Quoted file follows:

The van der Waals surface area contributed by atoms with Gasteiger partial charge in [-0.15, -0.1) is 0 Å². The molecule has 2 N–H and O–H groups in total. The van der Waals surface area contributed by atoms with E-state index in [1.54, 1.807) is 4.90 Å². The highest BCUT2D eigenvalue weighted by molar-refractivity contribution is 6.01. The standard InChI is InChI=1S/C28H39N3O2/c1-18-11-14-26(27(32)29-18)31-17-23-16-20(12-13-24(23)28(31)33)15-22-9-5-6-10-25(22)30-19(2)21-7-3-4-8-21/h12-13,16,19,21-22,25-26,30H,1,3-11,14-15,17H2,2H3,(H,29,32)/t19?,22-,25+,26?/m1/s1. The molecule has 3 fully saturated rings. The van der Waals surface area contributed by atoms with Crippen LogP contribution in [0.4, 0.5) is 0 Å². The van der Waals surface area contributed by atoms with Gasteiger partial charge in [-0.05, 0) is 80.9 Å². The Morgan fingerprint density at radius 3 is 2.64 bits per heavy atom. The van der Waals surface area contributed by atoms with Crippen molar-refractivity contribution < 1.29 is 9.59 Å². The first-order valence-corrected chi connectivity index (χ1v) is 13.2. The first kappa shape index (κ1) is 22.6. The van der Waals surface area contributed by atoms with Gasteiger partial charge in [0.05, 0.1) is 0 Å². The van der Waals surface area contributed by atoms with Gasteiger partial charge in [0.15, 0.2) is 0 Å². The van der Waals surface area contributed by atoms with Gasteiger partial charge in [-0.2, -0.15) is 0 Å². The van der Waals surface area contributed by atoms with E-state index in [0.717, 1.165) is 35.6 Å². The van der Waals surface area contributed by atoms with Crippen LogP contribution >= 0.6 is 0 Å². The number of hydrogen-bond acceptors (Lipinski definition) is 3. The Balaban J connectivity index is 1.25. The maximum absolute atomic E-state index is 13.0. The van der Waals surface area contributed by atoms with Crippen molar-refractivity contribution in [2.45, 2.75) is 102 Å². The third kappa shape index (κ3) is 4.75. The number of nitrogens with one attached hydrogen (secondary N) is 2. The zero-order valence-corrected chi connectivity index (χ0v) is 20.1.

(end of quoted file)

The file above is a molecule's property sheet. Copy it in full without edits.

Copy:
The van der Waals surface area contributed by atoms with Gasteiger partial charge in [-0.15, -0.1) is 0 Å². The molecule has 2 N–H and O–H groups in total. The van der Waals surface area contributed by atoms with E-state index in [1.54, 1.807) is 4.90 Å². The highest BCUT2D eigenvalue weighted by molar-refractivity contribution is 6.01. The standard InChI is InChI=1S/C28H39N3O2/c1-18-11-14-26(27(32)29-18)31-17-23-16-20(12-13-24(23)28(31)33)15-22-9-5-6-10-25(22)30-19(2)21-7-3-4-8-21/h12-13,16,19,21-22,25-26,30H,1,3-11,14-15,17H2,2H3,(H,29,32)/t19?,22-,25+,26?/m1/s1. The molecule has 3 fully saturated rings. The van der Waals surface area contributed by atoms with Crippen LogP contribution in [0.4, 0.5) is 0 Å². The van der Waals surface area contributed by atoms with Gasteiger partial charge in [-0.05, 0) is 80.9 Å². The Morgan fingerprint density at radius 3 is 2.64 bits per heavy atom. The van der Waals surface area contributed by atoms with Crippen molar-refractivity contribution < 1.29 is 9.59 Å². The first-order valence-corrected chi connectivity index (χ1v) is 13.2. The first kappa shape index (κ1) is 22.6. The van der Waals surface area contributed by atoms with Gasteiger partial charge in [0.05, 0.1) is 0 Å². The van der Waals surface area contributed by atoms with Gasteiger partial charge in [0.15, 0.2) is 0 Å². The van der Waals surface area contributed by atoms with Gasteiger partial charge in [-0.2, -0.15) is 0 Å². The van der Waals surface area contributed by atoms with E-state index in [0.717, 1.165) is 35.6 Å². The van der Waals surface area contributed by atoms with Crippen LogP contribution >= 0.6 is 0 Å². The number of hydrogen-bond acceptors (Lipinski definition) is 3. The Balaban J connectivity index is 1.25. The maximum absolute atomic E-state index is 13.0. The van der Waals surface area contributed by atoms with Crippen molar-refractivity contribution in [2.45, 2.75) is 102 Å². The third kappa shape index (κ3) is 4.75. The number of nitrogens with one attached hydrogen (secondary N) is 2. The zero-order valence-corrected chi connectivity index (χ0v) is 20.1.